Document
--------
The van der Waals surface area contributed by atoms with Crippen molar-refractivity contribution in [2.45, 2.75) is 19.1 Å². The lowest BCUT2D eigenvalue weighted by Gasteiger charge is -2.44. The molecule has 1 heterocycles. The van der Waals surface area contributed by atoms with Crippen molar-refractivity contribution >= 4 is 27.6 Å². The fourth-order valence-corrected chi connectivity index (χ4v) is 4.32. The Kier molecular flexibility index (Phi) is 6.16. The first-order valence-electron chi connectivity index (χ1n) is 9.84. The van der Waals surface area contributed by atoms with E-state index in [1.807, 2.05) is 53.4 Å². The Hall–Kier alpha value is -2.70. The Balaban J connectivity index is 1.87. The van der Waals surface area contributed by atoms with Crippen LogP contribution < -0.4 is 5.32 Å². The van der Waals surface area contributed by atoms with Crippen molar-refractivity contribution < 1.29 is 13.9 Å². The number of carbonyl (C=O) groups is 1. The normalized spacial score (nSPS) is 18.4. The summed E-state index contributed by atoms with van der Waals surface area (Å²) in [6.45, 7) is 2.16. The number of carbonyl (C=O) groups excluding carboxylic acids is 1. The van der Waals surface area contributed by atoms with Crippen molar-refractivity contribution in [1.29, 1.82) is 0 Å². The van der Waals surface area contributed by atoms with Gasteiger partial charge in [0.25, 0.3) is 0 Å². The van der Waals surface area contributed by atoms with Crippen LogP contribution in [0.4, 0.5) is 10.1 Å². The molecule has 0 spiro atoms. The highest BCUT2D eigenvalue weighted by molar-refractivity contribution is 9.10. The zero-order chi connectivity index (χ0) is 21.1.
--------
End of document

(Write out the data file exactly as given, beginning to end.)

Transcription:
The van der Waals surface area contributed by atoms with Crippen molar-refractivity contribution in [2.45, 2.75) is 19.1 Å². The lowest BCUT2D eigenvalue weighted by Gasteiger charge is -2.44. The molecule has 1 heterocycles. The van der Waals surface area contributed by atoms with Crippen molar-refractivity contribution >= 4 is 27.6 Å². The fourth-order valence-corrected chi connectivity index (χ4v) is 4.32. The Kier molecular flexibility index (Phi) is 6.16. The first-order valence-electron chi connectivity index (χ1n) is 9.84. The van der Waals surface area contributed by atoms with E-state index in [1.807, 2.05) is 53.4 Å². The Hall–Kier alpha value is -2.70. The Balaban J connectivity index is 1.87. The van der Waals surface area contributed by atoms with Crippen LogP contribution < -0.4 is 5.32 Å². The van der Waals surface area contributed by atoms with Crippen molar-refractivity contribution < 1.29 is 13.9 Å². The number of carbonyl (C=O) groups is 1. The normalized spacial score (nSPS) is 18.4. The summed E-state index contributed by atoms with van der Waals surface area (Å²) in [6.45, 7) is 2.16. The number of carbonyl (C=O) groups excluding carboxylic acids is 1. The van der Waals surface area contributed by atoms with Crippen molar-refractivity contribution in [1.29, 1.82) is 0 Å². The van der Waals surface area contributed by atoms with Gasteiger partial charge in [0.25, 0.3) is 0 Å². The van der Waals surface area contributed by atoms with Crippen LogP contribution in [0.4, 0.5) is 10.1 Å². The molecule has 0 spiro atoms. The highest BCUT2D eigenvalue weighted by molar-refractivity contribution is 9.10. The zero-order chi connectivity index (χ0) is 21.1.